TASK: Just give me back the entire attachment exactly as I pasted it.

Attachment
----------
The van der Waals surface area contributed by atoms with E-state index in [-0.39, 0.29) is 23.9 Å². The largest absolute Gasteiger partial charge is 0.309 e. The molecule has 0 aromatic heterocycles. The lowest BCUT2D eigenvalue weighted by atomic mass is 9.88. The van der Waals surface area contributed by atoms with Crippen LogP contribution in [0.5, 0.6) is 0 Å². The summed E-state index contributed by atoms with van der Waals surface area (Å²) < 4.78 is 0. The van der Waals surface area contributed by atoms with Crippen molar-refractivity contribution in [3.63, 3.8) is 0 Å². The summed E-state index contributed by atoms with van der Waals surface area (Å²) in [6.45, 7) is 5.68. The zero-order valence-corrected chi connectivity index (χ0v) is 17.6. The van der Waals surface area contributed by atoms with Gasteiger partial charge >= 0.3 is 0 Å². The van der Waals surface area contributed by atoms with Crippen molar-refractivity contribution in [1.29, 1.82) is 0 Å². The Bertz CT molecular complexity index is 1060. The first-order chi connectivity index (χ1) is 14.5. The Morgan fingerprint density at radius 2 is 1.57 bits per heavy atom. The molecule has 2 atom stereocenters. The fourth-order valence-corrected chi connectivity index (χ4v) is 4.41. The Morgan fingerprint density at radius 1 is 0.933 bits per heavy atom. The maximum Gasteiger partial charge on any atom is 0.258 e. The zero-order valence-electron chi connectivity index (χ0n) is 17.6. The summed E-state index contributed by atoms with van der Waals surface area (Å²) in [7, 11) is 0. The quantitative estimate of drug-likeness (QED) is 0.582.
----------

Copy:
The van der Waals surface area contributed by atoms with E-state index in [-0.39, 0.29) is 23.9 Å². The largest absolute Gasteiger partial charge is 0.309 e. The molecule has 0 aromatic heterocycles. The lowest BCUT2D eigenvalue weighted by atomic mass is 9.88. The van der Waals surface area contributed by atoms with Crippen LogP contribution in [0.5, 0.6) is 0 Å². The summed E-state index contributed by atoms with van der Waals surface area (Å²) < 4.78 is 0. The van der Waals surface area contributed by atoms with Crippen molar-refractivity contribution in [3.63, 3.8) is 0 Å². The summed E-state index contributed by atoms with van der Waals surface area (Å²) in [6.45, 7) is 5.68. The zero-order valence-corrected chi connectivity index (χ0v) is 17.6. The van der Waals surface area contributed by atoms with Gasteiger partial charge >= 0.3 is 0 Å². The van der Waals surface area contributed by atoms with Crippen molar-refractivity contribution in [1.29, 1.82) is 0 Å². The Bertz CT molecular complexity index is 1060. The first-order chi connectivity index (χ1) is 14.5. The Morgan fingerprint density at radius 2 is 1.57 bits per heavy atom. The molecule has 2 atom stereocenters. The fourth-order valence-corrected chi connectivity index (χ4v) is 4.41. The Morgan fingerprint density at radius 1 is 0.933 bits per heavy atom. The maximum Gasteiger partial charge on any atom is 0.258 e. The zero-order valence-electron chi connectivity index (χ0n) is 17.6. The summed E-state index contributed by atoms with van der Waals surface area (Å²) in [7, 11) is 0. The quantitative estimate of drug-likeness (QED) is 0.582.